By Brandon Funston
February 24, 2005
On the eve of the NBA trade deadline, the Sacramento Kings shipped the talented, but enigmatic, Chris Webber to Philadelphia in exchange for Kenny Thomas, Corliss Williamson and Brian Skinner. The Kings also included Matt Barnes and Michael Bradley in the deal.
It's hard to fathom a player of Webber's skills being dealt to the fourth team of his NBA career, and I'm not going to try to explain reasons why. Instead, let's talk about what this means for fantasy owners.
I don't envision this deal affecting Webber's value too much. Teamed with Allen Iverson, the inside-outside combination should be lethal. And because Webber is such a good passer from the post, Iverson should reap the benefits of some easier scoring opportunities. That said, Webber's assists might dip as he no longer will benefit from a Kings offense that was big on working the ball through the post.
With Iverson in control of the rock, you'll likely see more set plays where the ball is dropped into the paint for Webber to break his man down and get to the hoop. If Philly is smart, though, it'll employ Webber as a conduit of the offense, working the ball inside to open up the lethal Kyle Korver from the outside, much like how it worked with
Peja Stojakovic in Sacto. Either way, Webber will remain a top-25 fantasy performer, assuming his knee allows it.
My immediate reaction upon hearing the trade details was, "Ooh, this is good for Kenny Thomas." I did a quick run through free agency in the five leagues in which I participate, and Thomas was available to me in one of them.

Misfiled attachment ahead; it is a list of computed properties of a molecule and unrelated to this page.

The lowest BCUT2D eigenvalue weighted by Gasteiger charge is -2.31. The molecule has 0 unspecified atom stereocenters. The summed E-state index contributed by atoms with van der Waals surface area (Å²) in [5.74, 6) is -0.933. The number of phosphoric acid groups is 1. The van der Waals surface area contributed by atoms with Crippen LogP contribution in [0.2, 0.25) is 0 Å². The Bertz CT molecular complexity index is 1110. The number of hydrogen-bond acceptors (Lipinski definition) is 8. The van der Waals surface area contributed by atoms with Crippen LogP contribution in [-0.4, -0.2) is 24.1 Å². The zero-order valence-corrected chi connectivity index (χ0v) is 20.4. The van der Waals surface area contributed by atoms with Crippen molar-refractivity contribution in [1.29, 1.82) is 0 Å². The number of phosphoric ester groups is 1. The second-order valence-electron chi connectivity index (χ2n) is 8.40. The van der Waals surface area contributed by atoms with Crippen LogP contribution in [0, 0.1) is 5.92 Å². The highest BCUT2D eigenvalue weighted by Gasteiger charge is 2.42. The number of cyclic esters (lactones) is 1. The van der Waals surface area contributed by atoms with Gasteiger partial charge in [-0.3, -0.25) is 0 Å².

On average, Thomas was available in roughly half of Yahoo! default leagues prior to the deal. You can be certain that his availability percentage will quickly shrink. He is likely to step into Webber's vacated starting power forward role, and if the Kings are willing to give him 32 to 35 minutes a night, he can be a double-double guy like he was last season (13.6 points, 10.1 boards). He's also a decent passer, which meshes well with his new team. And fantasy owners can expect at least a steal a night and solid shooting percentages from the field and the line.
It remains to be seen how much of an impact Webber's departure will have on the Kings' place in the standings but, if the past two seasons are any indication, it might be more of a positive influence than you'd expect. The team is 50-15 since the beginning of last season in games in which Webber was on the sidelines.
Players like Stojakovic and Brad Miller stepped up big-time last season sans Webber. Peja averaged three more points per game than his previous career high and Miller picked up two more boards a night than his prior best. Both players should, again, be expected to elevate their games.
If Stojakovic continues to be hampered by a strained hamstring, role players like Darius Songaila and Williamson could warrant fantasy 10-day contracts. Otherwise, the Webber deal mostly affects the Kings' starters, who all stand to benefit from a fantasy standpoint since they'll be asked to pick up Webber's 21 points and 10 rebounds a night.
While Thomas can handle the glass, there is some scoring slack that will need to be absorbed by Mike Bibby, Cuttino Mobley, Stojakovic and Miller. Elevate the stock of all these guys, if only slightly.
Brandon Funston is a Yahoo! Sports fantasy expert. Follow him on Twitter. Send Brandon a question or comment for potential use in a future column or webcast.
Updated on Thursday, Feb 24, 2005 11:57 am, EST
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